Saudi Arabia brushed off an outcry over the killing of journalist Jamal Khashoggi and went ahead on Oct 23 with an investment conference boycotted by Western political figures, leading international bankers and company executives.
Speaking at the opening session, prominent Saudi businesswoman Lubna Olayan said the killing of the Washington Post columnist was "alien to our culture" and voiced confidence that the kingdom will "emerge stronger.”
Saudi Arabia, the world's largest oil exporter, is expected to sign deals worth more than $50 billion in the oil, gas, industries and infrastructure sectors on the opening day with companies including Trafigura, Total, Hyundai, Norinco, Schlumberger, Halliburton and Baker Hughes.
Hundreds of bankers and company executives joined officials at a palatial Riyadh hotel for the Future Investment Initiative, an annual event designed to help attract billions of dollars of foreign capital as part of reforms to end Saudi dependence on oil exports.
But while last year's inaugural conference drew the global business elite, this year's event has been marred by the pullout of more than two dozen high-level speakers following an international outcry over Khashoggi's killing.
Many foreign investors see a risk that the Khashoggi case, which drew global condemnation, could damage Riyadh's ties with Western governments.
Saudi Arabia's stock index was down 1.6% in early trading on Oct. 23. But it later recovered most of the losses.
Khashoggi, a critic of Saudi Arabia's crown prince, disappeared after he entered the Saudi consulate in Istanbul on Oct. 2 to obtain documents for his upcoming marriage.
After two weeks denying any involvement in his disappearance, Riyadh on said Khashoggi died during a fight in the consulate. Later, a Saudi official attributed the death to a chokehold.
U.S. Treasury Secretary Steven Mnuchin and senior ministers from Britain and France pulled out of the event along with chief executives or chairmen of about a dozen big financial firms such as JP Morgan Chase and HSBC, and International Monetary Fund chief Christine Lagarde.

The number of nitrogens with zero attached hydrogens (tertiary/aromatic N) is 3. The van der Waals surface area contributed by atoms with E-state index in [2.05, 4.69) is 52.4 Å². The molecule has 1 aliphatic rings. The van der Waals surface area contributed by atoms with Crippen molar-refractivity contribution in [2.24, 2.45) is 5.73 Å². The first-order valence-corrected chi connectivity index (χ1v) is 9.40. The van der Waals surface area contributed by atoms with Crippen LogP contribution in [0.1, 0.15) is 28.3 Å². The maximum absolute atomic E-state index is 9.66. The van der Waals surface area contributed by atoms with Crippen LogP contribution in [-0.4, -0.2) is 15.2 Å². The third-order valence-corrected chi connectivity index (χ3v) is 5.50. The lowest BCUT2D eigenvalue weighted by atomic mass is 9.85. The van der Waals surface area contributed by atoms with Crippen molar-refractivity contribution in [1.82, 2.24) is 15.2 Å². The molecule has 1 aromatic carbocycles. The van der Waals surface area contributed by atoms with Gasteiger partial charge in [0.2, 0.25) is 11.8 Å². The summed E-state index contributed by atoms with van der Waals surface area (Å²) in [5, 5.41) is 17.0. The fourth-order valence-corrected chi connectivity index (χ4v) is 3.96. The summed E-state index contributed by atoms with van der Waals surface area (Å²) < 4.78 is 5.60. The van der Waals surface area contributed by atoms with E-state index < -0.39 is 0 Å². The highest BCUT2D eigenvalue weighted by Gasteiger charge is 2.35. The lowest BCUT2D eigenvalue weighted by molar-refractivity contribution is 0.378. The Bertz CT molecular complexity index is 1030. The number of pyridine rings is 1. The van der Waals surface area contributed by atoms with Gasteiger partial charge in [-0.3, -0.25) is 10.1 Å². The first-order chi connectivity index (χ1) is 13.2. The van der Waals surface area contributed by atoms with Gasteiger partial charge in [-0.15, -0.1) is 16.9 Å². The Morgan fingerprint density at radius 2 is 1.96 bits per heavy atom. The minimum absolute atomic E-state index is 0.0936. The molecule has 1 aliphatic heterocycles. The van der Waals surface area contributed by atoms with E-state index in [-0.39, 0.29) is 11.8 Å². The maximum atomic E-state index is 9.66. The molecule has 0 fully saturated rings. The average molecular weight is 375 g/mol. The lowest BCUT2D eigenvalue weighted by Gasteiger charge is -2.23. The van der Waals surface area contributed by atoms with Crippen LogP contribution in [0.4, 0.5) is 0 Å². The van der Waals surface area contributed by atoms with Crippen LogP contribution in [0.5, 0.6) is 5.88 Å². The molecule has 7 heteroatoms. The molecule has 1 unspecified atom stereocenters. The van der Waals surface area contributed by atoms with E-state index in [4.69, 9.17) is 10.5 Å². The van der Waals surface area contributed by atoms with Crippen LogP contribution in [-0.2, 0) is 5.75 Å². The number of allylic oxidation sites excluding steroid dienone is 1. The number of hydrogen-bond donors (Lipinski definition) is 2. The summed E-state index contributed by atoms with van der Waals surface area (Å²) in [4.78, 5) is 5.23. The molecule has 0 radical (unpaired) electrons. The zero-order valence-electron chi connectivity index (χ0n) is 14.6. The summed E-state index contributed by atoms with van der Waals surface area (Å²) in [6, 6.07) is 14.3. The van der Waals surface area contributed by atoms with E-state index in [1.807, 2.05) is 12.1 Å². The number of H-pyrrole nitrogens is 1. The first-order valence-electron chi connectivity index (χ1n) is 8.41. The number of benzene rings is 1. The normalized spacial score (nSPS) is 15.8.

The managing director of the kingdom's sovereign wealth fund, the main backer of the event, said Saudi Arabia was becoming more transparent and that the Saudi Public Investment Fund continued to develop new industries under economic reforms launched by Crown Prince Mohammed bin Salman.
Yasir al-Rumayyan said the fund has invested in 50 or 60 firms via SoftBank Group's Vision Fund and would bring most of those businesses to the kingdom. PIF has made substantial commitments to technology companies or investments, including a $45 billion deal to invest in Vision Fund.
Many Western banks and other companies, fearful of losing business such as fees from arranging deals for Saudi Arabia's $250 billion sovereign wealth fund, sent lower-level executives even as their top people stayed away.
Others are still sending strong representation. Total Chief Executive Patrick Pouyanné said on Oct. 22 he would attend. Russia is sending a large delegation led by Direct Investment Fund head Kirill Dmitriev.
Dmitriev said Saudi Arabia's economic diversification drive was "important for the world" and that Russian companies, mainly oil and petrochemcial firms, want to enter the Saudi market.
"Saudi Arabia is a great partner for us, not just a partner in investments or oil ... we believe modernization and transformation in Saudi Arabia is truly historic."
Top executives of Asian companies were hesitant to pull out, so the participation of Chinese and Japanese institutions may keep the three-day conference, which has no connection to the World Economic Forum’s annual meeting in Davos, Switzerland, busy enough for Riyadh to claim it as a success.
For these reasons, the Western boycott may have little longterm impact on Saudi economic prospects.
Foreigners sold a net 4.01 billion riyals (US$1.07 billion) of Saudi equities last week, by far the biggest pullout of overseas money since the stock market opened to direct foreign investment in mid-2015. The event is being held at the Ritz-Carlton hotel in Riyadh, where scores of princes, businessmen and officials were detained in a crackdown on corruption just days after last year's conference ended.
Authorities said the crackdown extracted over $100 billion from suspects in financial settlements. But that figure has not been verified, and details of the alleged crimes were never made public, fuelling investors' concern about legal transparency.